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What Everyone Needs to Know About Islam What is This? A guide to a wide variety of general questions asked by those looking to learn more about Muslim culture and the Islamic world.

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How did Islam originate?

Like Judaism and Christianity, Islam originated in the Middle East. It was not a totally new monotheistic religion that sprang up in isolation. Belief in one God, monotheism, had been flourishing for many centuries. Knowledge of Judaism, Christianity, and Zoroastrianism had been brought to Mecca in Arabia by foreign caravan trade as well as through the travels and contacts of Meccan traders throughout the Middle East. Moreover, Christian, Zoroastrian, and Jewish tribes lived in Arabia.

In the sixth century, Mecca was emerging as a new commercial center with vast new wealth but also with a growing division between rich and poor, challenging the traditional system of Arab tribal values and social security. This was the social environment in which the Prophet Muhammad preached the message of the Quran, which formed the basis for the religion we know as Islam, calling all to return to the worship of the one true God and a socially just society.

Muslims believe that God sent revelations first to Moses (as found in the Hebrew scriptures, the Torah), then to Jesus (the Gospels), and finally to Muhammad (through the Islamic scripture, the Quran). Muhammad is not considered the founder of the new religion of Islam. Like the biblical prophets who came before him, he was a religious reformer. Muhammad said that he did not bring a new message from a new God but called people back to the one true God and to a way of life they had forgotten or deviated from.

Because it is not a new revelation, the Quran contains many references to stories and figures in the Old and New Testaments, including Adam and Eve, Abraham and Moses, David and Solomon, and Jesus and Mary. Islam and worship of Allah—the Arabic word for God, meaning literally “the God”—was a return in the midst of a polytheistic society to the forgotten past, to the faith of the first monotheist, Abraham.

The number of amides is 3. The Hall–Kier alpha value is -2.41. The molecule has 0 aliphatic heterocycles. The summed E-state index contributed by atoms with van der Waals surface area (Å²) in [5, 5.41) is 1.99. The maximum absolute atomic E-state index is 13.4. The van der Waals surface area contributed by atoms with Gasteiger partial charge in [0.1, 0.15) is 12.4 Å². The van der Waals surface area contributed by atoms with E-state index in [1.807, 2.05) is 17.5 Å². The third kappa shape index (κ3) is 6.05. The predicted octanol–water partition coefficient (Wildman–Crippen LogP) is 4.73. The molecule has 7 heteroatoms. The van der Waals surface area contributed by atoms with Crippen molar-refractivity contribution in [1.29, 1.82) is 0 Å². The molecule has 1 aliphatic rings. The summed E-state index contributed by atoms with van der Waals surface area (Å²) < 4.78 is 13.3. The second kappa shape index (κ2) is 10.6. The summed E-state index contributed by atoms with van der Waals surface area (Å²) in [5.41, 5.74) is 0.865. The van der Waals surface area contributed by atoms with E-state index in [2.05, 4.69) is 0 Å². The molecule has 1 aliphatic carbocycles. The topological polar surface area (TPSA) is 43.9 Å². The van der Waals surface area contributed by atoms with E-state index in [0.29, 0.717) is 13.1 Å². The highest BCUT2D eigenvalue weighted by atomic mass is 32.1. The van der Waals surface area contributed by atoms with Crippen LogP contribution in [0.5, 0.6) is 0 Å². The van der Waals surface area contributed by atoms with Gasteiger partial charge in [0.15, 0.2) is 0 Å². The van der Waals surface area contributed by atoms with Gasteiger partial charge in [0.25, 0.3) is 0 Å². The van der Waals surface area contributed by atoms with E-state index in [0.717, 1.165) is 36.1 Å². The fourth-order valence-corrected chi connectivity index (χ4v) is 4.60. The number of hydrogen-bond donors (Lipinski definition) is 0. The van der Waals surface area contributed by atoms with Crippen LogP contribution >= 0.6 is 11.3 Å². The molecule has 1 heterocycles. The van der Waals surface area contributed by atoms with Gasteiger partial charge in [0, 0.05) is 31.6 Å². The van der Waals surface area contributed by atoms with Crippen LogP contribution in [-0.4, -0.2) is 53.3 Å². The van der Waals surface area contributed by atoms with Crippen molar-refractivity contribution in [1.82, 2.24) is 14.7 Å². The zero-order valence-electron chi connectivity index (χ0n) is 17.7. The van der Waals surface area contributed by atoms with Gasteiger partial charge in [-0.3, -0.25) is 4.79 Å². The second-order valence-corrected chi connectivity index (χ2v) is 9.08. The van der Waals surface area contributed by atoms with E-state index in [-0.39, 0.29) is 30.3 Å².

To Muhammad, most of his contemporaries in Mecca, with its tribal polytheism, lived in ignorance of the one true God and His will as revealed to the prophets Adam, Abraham, Moses, and Jesus. The revelations Muhammad received led him to believe that Jews and Christians over time had distorted God's original message to Moses and later to Jesus. Thus Muslims saw the Torah and the Gospels as a combination of original revelation and later human additions, such as the elevation of Jesus from a prophet to the Son of God.

The revelations Muhammad received were calls to religious and social reform. They emphasized social justice (concern for the rights of women, widows, and orphans), corrected distortions to God's revelations in Judaism and Christianity, and warned that many had strayed from the message of God and the prophets. They called upon all to return to what the Quran refers to as the straight path of Islam or the path of God, revealed one final time to Muhammad, the last or “seal” of the prophets.

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